To add to what I said there, as I said before, there is some doubt (as per cancer research uk website) what the best dose of aspirin is, 75mg daily or 150mg daily. Personally, if I were taking aspirin instead of ibuprofen, I think I would go for the 150mg dose to be on the safe side, though you can judge for yourself from reading the evidence. It is still a small dose, and should be taken with or just after food, preferably a meal, eg breakfast. The enteric-coated 75mg aspirin tablets might be best in that case, to protect the stomach. Do discuss with your GP or oncologist.

    Best wishes.

    E x

  • Hi,

    Thank you for the interesting article.

    All this information seems to be pointing the finger at inflammation being a culprit in the spread and re-occurance of tumours and that in dampening down the the natural inflammatory response in our bodies can slow it down.

    I guess that cheap off the shelf anti-inflammatories like aspirin/ibuprofen and natural products curcumin etc are not "money making oportunities" and thus the initial investment required to carry out major trials is not done for this reason. But certainly there are products that can help and supplement existing treatments out there that are often overlooked or brushed aside. Not trying to sound cynical of Big Pharma, but their profits come first.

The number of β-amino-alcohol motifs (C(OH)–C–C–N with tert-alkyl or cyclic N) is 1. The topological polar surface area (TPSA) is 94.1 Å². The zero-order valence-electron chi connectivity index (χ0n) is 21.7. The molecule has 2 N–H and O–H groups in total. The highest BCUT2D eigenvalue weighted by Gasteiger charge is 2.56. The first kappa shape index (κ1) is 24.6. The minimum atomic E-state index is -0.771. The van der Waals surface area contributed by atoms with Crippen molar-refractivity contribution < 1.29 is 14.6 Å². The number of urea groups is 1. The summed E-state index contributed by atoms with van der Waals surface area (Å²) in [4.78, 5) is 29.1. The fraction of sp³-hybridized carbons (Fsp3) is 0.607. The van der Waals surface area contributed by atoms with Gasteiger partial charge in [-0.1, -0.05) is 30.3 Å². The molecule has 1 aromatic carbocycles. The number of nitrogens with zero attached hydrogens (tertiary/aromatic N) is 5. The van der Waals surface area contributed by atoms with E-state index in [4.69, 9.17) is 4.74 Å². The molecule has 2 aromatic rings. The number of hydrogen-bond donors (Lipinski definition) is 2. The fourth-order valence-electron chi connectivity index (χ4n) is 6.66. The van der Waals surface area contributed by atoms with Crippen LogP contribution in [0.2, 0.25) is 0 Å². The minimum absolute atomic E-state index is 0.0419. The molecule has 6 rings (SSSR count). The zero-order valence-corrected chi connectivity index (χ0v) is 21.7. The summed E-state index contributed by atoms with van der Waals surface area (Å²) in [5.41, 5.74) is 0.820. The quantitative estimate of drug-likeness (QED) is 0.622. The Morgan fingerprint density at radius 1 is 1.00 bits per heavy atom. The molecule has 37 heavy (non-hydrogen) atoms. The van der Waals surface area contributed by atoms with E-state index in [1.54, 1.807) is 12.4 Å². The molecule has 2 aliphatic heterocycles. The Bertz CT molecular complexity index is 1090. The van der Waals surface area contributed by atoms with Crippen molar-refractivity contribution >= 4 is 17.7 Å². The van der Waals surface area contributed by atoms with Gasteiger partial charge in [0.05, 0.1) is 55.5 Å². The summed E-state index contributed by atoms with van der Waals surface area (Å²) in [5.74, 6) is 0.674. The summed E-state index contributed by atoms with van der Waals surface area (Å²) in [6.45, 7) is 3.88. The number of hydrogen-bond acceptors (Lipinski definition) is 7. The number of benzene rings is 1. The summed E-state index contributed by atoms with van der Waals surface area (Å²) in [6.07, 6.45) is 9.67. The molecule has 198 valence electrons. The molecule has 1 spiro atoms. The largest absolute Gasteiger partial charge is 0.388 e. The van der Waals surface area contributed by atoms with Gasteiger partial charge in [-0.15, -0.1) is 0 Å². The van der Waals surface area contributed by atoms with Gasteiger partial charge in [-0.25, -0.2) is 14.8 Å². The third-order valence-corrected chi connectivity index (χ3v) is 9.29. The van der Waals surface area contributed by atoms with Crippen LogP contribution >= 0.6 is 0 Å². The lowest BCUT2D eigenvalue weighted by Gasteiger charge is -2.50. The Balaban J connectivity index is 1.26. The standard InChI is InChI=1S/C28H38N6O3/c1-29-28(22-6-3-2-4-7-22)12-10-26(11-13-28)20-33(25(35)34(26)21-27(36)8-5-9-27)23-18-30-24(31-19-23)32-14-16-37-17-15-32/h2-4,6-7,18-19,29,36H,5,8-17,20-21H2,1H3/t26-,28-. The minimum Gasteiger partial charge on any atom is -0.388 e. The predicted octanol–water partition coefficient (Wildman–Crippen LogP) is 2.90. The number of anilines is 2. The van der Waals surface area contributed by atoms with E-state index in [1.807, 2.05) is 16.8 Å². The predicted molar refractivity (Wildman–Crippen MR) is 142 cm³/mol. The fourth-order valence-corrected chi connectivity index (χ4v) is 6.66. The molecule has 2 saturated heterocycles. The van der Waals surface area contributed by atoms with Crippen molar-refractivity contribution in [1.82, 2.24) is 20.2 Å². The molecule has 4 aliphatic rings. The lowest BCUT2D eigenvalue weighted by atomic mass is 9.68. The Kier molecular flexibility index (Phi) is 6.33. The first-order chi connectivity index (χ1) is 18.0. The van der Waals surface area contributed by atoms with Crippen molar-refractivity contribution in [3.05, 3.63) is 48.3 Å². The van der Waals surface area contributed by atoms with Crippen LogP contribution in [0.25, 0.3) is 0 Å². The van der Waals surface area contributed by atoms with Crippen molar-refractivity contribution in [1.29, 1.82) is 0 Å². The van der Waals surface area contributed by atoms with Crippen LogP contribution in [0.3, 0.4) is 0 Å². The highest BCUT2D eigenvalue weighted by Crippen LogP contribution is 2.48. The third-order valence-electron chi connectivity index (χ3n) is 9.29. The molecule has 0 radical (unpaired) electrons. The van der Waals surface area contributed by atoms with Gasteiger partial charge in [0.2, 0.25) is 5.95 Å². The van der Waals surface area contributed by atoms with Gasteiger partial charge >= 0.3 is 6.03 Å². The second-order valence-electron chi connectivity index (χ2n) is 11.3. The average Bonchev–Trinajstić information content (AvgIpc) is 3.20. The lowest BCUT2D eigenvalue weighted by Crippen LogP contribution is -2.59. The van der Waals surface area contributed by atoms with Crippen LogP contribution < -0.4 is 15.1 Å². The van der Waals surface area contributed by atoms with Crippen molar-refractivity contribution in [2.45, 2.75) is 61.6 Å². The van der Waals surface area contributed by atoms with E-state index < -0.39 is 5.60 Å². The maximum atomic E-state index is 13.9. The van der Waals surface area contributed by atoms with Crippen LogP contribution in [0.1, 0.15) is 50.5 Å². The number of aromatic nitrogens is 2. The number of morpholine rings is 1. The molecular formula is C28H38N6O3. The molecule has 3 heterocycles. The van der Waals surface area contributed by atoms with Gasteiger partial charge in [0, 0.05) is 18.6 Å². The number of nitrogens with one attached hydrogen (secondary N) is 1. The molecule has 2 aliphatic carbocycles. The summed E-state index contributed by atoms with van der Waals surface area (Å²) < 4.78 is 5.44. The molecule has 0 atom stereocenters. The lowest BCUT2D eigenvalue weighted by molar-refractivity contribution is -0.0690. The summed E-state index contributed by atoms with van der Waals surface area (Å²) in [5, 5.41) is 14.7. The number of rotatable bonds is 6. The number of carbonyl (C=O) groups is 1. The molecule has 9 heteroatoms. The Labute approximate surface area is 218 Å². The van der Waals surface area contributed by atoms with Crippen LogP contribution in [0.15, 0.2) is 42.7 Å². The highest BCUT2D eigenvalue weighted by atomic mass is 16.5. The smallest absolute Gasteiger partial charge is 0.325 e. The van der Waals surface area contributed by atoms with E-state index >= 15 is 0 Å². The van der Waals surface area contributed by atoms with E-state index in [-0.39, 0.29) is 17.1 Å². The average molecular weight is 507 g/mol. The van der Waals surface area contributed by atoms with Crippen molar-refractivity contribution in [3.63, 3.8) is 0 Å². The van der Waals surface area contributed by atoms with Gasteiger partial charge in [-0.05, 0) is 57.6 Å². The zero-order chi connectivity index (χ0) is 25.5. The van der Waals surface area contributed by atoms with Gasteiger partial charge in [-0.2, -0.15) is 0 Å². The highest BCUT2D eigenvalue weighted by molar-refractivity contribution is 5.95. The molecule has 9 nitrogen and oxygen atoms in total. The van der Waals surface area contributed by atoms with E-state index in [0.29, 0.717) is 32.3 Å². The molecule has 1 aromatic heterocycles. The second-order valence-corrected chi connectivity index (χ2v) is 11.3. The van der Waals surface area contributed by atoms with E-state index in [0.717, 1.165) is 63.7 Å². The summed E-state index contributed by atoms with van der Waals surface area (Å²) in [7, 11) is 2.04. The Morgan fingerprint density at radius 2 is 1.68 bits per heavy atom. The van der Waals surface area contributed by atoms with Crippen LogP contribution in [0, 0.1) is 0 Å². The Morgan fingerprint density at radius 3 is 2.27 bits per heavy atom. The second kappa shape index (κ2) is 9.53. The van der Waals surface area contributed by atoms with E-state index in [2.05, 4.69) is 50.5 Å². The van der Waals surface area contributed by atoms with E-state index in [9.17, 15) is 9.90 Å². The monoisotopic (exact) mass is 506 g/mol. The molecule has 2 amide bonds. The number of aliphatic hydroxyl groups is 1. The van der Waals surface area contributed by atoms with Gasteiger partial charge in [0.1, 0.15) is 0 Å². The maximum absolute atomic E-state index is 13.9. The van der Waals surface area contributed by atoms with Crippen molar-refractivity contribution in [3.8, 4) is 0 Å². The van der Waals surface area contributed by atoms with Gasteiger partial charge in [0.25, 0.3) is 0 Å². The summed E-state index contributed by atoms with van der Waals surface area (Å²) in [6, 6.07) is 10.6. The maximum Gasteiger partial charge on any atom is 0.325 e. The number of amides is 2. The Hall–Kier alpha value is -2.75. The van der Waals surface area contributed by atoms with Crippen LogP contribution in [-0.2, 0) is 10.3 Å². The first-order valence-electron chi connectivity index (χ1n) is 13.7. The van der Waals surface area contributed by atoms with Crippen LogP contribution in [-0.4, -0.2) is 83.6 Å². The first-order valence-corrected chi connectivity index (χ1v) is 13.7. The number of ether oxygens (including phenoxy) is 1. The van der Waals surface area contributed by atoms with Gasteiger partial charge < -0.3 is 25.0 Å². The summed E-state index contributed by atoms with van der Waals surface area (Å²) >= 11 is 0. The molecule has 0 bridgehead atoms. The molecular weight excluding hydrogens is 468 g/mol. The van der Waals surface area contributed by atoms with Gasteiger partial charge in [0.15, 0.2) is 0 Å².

Mauro

  • I quite agree with what you say about funding. I don't know about curcumin at all, but it is clear that aspirin and ibuprofen and similar non-steroidal anti-inflammatory drugs have an anti-cancer effect. And Big Pharma is not interested, as no profit in it for them. Very predictable, but very disillusioning. I just wish our oncologists could do more about this.

    Eileen x

  • Eileen......Hi again, well with your information re ibrufen, I went to see my oncologist. I am in Berkshire.... And she has prescribed the 400 mg three times a day along with omeprazole 20 mg.... Easy as that :-) first dose went in today.......